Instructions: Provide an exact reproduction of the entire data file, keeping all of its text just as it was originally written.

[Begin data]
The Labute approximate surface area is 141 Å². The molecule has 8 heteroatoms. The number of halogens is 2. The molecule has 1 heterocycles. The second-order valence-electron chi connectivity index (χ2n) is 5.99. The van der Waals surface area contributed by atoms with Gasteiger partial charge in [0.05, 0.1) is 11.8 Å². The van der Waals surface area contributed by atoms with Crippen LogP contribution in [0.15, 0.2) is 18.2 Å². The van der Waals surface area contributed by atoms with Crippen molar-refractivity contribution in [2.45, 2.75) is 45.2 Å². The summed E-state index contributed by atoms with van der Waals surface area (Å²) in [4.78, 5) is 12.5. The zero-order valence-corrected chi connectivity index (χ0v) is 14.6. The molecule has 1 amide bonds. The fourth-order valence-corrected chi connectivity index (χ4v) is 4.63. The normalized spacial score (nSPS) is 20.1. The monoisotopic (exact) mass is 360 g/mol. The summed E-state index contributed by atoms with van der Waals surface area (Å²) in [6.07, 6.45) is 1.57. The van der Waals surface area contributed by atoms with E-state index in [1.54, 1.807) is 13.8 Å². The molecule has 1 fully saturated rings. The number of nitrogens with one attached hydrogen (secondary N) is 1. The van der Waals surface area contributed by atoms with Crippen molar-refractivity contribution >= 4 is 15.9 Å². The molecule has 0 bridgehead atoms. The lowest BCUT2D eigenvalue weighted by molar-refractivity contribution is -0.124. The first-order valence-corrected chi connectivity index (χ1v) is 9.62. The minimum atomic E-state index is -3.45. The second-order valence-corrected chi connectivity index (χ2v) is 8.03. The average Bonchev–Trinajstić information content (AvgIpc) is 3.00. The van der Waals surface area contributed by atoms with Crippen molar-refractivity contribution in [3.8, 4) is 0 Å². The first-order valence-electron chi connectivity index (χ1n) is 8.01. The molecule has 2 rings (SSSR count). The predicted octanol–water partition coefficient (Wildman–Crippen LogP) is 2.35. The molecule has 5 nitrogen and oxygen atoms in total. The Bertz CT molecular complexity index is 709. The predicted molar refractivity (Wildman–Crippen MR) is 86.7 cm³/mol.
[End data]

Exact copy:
The Labute approximate surface area is 141 Å². The molecule has 8 heteroatoms. The number of halogens is 2. The molecule has 1 heterocycles. The second-order valence-electron chi connectivity index (χ2n) is 5.99. The van der Waals surface area contributed by atoms with Gasteiger partial charge in [0.05, 0.1) is 11.8 Å². The van der Waals surface area contributed by atoms with Crippen LogP contribution in [0.15, 0.2) is 18.2 Å². The van der Waals surface area contributed by atoms with Crippen molar-refractivity contribution in [2.45, 2.75) is 45.2 Å². The summed E-state index contributed by atoms with van der Waals surface area (Å²) in [4.78, 5) is 12.5. The zero-order valence-corrected chi connectivity index (χ0v) is 14.6. The molecule has 1 amide bonds. The fourth-order valence-corrected chi connectivity index (χ4v) is 4.63. The normalized spacial score (nSPS) is 20.1. The monoisotopic (exact) mass is 360 g/mol. The summed E-state index contributed by atoms with van der Waals surface area (Å²) in [6.07, 6.45) is 1.57. The van der Waals surface area contributed by atoms with E-state index in [1.54, 1.807) is 13.8 Å². The molecule has 1 fully saturated rings. The number of nitrogens with one attached hydrogen (secondary N) is 1. The van der Waals surface area contributed by atoms with Crippen molar-refractivity contribution >= 4 is 15.9 Å². The molecule has 0 bridgehead atoms. The lowest BCUT2D eigenvalue weighted by molar-refractivity contribution is -0.124. The first-order valence-corrected chi connectivity index (χ1v) is 9.62. The minimum atomic E-state index is -3.45. The second-order valence-corrected chi connectivity index (χ2v) is 8.03. The average Bonchev–Trinajstić information content (AvgIpc) is 3.00. The van der Waals surface area contributed by atoms with Crippen molar-refractivity contribution in [3.8, 4) is 0 Å². The first-order valence-electron chi connectivity index (χ1n) is 8.01. The molecule has 2 rings (SSSR count). The predicted octanol–water partition coefficient (Wildman–Crippen LogP) is 2.35. The molecule has 5 nitrogen and oxygen atoms in total. The Bertz CT molecular complexity index is 709. The predicted molar refractivity (Wildman–Crippen MR) is 86.7 cm³/mol.